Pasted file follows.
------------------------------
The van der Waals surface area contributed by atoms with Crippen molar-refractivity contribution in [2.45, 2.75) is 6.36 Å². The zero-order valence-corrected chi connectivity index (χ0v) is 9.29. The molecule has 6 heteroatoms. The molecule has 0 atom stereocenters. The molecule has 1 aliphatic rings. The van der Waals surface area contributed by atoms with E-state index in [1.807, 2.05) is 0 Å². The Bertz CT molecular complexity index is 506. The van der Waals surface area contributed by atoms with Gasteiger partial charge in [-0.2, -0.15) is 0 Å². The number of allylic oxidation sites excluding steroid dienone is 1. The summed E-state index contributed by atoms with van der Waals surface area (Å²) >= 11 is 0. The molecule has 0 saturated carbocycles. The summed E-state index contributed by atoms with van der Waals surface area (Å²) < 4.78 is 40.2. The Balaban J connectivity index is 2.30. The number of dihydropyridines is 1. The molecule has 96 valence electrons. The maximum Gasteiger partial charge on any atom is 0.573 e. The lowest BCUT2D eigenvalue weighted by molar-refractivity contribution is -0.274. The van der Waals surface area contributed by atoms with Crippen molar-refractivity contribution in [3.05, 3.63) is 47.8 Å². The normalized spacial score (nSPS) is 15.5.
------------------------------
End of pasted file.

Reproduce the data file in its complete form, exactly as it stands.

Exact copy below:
The van der Waals surface area contributed by atoms with Crippen molar-refractivity contribution in [2.45, 2.75) is 6.36 Å². The zero-order valence-corrected chi connectivity index (χ0v) is 9.29. The molecule has 6 heteroatoms. The molecule has 0 atom stereocenters. The molecule has 1 aliphatic rings. The van der Waals surface area contributed by atoms with E-state index in [1.807, 2.05) is 0 Å². The Bertz CT molecular complexity index is 506. The van der Waals surface area contributed by atoms with Gasteiger partial charge in [-0.2, -0.15) is 0 Å². The number of allylic oxidation sites excluding steroid dienone is 1. The summed E-state index contributed by atoms with van der Waals surface area (Å²) >= 11 is 0. The molecule has 0 saturated carbocycles. The summed E-state index contributed by atoms with van der Waals surface area (Å²) < 4.78 is 40.2. The Balaban J connectivity index is 2.30. The number of dihydropyridines is 1. The molecule has 96 valence electrons. The maximum Gasteiger partial charge on any atom is 0.573 e. The lowest BCUT2D eigenvalue weighted by molar-refractivity contribution is -0.274. The van der Waals surface area contributed by atoms with Crippen molar-refractivity contribution in [3.05, 3.63) is 47.8 Å². The normalized spacial score (nSPS) is 15.5.